Monographs are the most important and long-lasting output of systematics research. Monographs are usually monumental works, synthesizing years of study and data collection to document the nomenclatural history, voucher information, phenotypic measurements, molecular analyses, and species delimitation of a group of organisms.The value and impact of monographs is clear, but the practice of monography is ripe for reinvigoration. Publication numbers and training effort do not reflect the importance and value of these integrative, data-rich syntheses on the biodiversity of an organismal lineage: few contemporary professional systematists produce monographs and young students in systematics are rarely trained to do so. This lag in contemporary practice and the availability of new tools and new sources of data raise key questions: Do systematists still need to be producing the same kind of documents they have been producing for 200 years? What practices best support integrative, synthetic systematic biology and what products make the data available to an expanded audience? With support from the National Science Foundation, we are running a series of workshops aimed at catalyzing a shift in the practice and perception of monography.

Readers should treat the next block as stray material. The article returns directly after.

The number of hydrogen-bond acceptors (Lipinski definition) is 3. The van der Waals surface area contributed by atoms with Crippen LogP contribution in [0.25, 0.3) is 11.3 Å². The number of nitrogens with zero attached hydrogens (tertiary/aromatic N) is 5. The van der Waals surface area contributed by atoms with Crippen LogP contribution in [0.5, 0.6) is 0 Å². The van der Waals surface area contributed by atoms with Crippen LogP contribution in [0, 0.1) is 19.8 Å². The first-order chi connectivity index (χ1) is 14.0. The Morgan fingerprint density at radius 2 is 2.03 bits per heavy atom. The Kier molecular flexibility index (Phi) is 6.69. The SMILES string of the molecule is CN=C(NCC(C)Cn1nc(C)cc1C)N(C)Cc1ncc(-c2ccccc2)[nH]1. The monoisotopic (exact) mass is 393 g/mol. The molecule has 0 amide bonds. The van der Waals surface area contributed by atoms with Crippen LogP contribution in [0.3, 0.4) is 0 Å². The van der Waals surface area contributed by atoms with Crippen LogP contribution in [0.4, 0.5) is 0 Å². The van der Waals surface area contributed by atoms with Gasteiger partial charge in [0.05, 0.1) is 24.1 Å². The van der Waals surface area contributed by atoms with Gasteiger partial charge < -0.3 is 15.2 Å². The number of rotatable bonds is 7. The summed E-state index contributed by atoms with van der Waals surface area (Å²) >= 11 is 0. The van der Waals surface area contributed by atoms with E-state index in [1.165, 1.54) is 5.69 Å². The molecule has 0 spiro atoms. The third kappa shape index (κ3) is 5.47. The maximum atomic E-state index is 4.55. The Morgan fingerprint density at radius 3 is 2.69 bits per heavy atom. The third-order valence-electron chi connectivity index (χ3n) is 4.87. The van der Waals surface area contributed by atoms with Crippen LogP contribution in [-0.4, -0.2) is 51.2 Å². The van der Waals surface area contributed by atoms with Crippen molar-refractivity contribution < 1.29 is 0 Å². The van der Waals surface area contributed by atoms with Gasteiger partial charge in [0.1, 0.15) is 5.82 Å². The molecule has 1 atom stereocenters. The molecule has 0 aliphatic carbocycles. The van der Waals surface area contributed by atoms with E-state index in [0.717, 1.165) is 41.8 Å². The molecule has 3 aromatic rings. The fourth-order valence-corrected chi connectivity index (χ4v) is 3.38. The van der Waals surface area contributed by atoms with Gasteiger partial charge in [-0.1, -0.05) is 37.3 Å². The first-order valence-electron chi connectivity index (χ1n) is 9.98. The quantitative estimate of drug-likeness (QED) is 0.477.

We aim to synthesize these conversations into a series of perspectives and recommendations for the community, aiming to identify key needs, challenges, and opportunities of a more modern monography. To support this work, we are convening a 3-session virtual meeting to build collaborations, brainstorm and develop concise perspective pieces on the challenges, opportunities, and needs for modern monography. Participation is open to all members of the community, regardless of participation in earlier workshop sessions. These perspectives will be published as a special collection of the Bulletin of the Society of Systematic Biologists (the new online journal of the Society).
This is the presentation introducing our workshop: Presentation
Here is a list of resources we are compiling for monographic research.